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IEric Jacques via AP)

NEW ORLEANS (AP) — One used to deal drugs on the streets of New Orleans. Another grew up in Chicago with two drug-addicted parents. A third survived the tough streets of New York and Washington, D.C., where he once stared down the barrel of a gun.

All three young black men became board-certified doctors.

In an interview with The Associated Press, Pierre Johnson, Maxime Madhere and Joe Semien Jr. said they knew the odds were stacked against them when they entered Xavier University of Louisiana in 1998 with hopes of becoming doctors. Black men make up a small percentage of doctors in America, and they knew getting through college and medical school wouldn’t be easy.

Their early lives, college struggles, and victories are chronicled in “Pulse of Perseverance: Three Black Doctors on Their Journey to Success.” They said they wrote the book to show African-American boys that athletes and entertainers aren’t the only examples of black achievement and success.

Their story is reminiscent of the story of three New Jersey doctors, George Jenkins, Sampson Davis, and Rameck Hunt who wrote the book The Pact in 2003. The book and its sequel The Bond, details their journey growing up in Newark together and how their friendship ultimately helped them all succeed in their quest to become doctors.

Madhere, an anesthesiologist in Baton Rouge, said they’re fortunate and have a responsibility to share their experiences with the next generation.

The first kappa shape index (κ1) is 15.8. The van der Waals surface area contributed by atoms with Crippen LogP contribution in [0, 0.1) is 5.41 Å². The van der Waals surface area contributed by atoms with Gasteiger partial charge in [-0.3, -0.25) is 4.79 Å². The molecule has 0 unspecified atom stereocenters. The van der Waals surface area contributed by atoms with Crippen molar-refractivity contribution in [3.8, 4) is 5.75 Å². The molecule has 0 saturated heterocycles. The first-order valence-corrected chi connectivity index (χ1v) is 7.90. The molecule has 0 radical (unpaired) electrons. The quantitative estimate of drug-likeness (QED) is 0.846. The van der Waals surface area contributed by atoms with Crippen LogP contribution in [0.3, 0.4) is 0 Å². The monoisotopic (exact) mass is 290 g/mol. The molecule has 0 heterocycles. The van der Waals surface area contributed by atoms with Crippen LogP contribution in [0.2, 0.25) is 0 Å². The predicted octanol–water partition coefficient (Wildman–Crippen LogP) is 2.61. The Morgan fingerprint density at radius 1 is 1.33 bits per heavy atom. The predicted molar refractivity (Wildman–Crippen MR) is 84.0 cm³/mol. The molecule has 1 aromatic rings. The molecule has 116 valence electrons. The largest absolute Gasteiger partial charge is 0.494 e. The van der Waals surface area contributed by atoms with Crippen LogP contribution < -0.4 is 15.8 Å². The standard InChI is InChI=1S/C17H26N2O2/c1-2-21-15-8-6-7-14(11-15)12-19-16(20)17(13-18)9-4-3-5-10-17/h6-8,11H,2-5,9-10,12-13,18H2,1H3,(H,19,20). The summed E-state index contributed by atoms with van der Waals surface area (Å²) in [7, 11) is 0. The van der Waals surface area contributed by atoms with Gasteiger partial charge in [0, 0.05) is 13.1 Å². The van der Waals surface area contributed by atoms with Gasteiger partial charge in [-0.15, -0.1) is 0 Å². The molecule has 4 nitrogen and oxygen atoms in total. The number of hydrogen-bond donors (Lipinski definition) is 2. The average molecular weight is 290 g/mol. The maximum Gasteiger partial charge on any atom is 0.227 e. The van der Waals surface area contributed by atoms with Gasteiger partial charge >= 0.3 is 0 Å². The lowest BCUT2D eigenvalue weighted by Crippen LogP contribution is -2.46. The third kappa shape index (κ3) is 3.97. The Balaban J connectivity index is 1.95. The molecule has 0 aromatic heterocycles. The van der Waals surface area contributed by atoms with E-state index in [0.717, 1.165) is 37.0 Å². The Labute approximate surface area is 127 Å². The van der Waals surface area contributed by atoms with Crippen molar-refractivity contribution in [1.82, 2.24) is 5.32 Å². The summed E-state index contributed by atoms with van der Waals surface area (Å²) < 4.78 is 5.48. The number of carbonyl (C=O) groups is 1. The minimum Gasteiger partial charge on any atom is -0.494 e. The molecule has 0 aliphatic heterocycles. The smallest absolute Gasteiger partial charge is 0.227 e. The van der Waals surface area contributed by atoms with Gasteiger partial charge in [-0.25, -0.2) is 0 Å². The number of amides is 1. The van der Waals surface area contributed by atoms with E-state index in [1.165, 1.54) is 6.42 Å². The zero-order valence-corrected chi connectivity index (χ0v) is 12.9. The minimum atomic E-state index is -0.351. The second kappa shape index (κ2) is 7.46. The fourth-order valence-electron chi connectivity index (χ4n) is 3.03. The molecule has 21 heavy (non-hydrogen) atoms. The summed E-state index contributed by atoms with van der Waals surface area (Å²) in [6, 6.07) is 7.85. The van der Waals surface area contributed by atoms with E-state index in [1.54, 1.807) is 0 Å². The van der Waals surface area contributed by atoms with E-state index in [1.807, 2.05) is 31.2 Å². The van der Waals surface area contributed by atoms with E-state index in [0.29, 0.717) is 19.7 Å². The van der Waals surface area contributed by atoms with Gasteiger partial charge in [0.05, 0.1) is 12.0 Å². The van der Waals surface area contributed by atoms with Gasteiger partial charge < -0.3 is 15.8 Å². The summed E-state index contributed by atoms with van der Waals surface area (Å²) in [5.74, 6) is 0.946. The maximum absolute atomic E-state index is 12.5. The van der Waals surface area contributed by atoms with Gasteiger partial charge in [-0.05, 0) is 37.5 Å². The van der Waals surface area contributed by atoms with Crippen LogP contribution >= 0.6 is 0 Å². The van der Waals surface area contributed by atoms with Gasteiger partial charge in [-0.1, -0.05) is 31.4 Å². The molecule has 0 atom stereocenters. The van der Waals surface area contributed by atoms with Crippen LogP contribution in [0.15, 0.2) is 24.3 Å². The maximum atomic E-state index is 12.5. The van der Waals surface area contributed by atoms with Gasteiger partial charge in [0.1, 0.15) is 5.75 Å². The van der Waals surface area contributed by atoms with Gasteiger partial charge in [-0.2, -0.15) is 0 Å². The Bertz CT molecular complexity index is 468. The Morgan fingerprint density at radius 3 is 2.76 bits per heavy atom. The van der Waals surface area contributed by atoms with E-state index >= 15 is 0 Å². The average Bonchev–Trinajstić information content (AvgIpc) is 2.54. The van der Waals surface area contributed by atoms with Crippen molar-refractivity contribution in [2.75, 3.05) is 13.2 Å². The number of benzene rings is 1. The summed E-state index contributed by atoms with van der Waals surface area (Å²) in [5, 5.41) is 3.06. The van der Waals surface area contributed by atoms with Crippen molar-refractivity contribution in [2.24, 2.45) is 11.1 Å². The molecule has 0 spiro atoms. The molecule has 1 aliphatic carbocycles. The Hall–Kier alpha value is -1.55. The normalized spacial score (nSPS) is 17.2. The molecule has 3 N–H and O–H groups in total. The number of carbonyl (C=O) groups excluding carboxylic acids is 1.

“Young boys need to know it’s not a game in these streets. They need to know that we are completely marginalized as people of color when we mess up. They also need to know you don’t have to rap or shoot a ball to get out of their circumstances,” said Madhere.

Semien, Johnson and Madhere each set a goal early on to become a doctor. Semien, an obstetrician/gynecologist from New Orleans who practices in Lake Charles, describes in the book how he became intrigued by a sixth-grade anatomy class. Madhere discovered his love for medicine after volunteering at a hospital. Johnson said he “just knew” he wanted to heal people after dealing with his parents.

Getting there, however, wasn’t easy. Four percent of doctors in the U.S. are African American, according to the Association of American Medical Colleges. The men chose Xavier, knowing that the nation’s only historically black Catholic institution consistently places black students in medical school.

Johnson, an obstetrician/gynecologist working in Chicago, writes about Xavier’s nurturing environment, which helped spark the trio’s friendship.

Johnson said he often saw Madhere in class and around campus but noticed that he, too, was “always in the library.”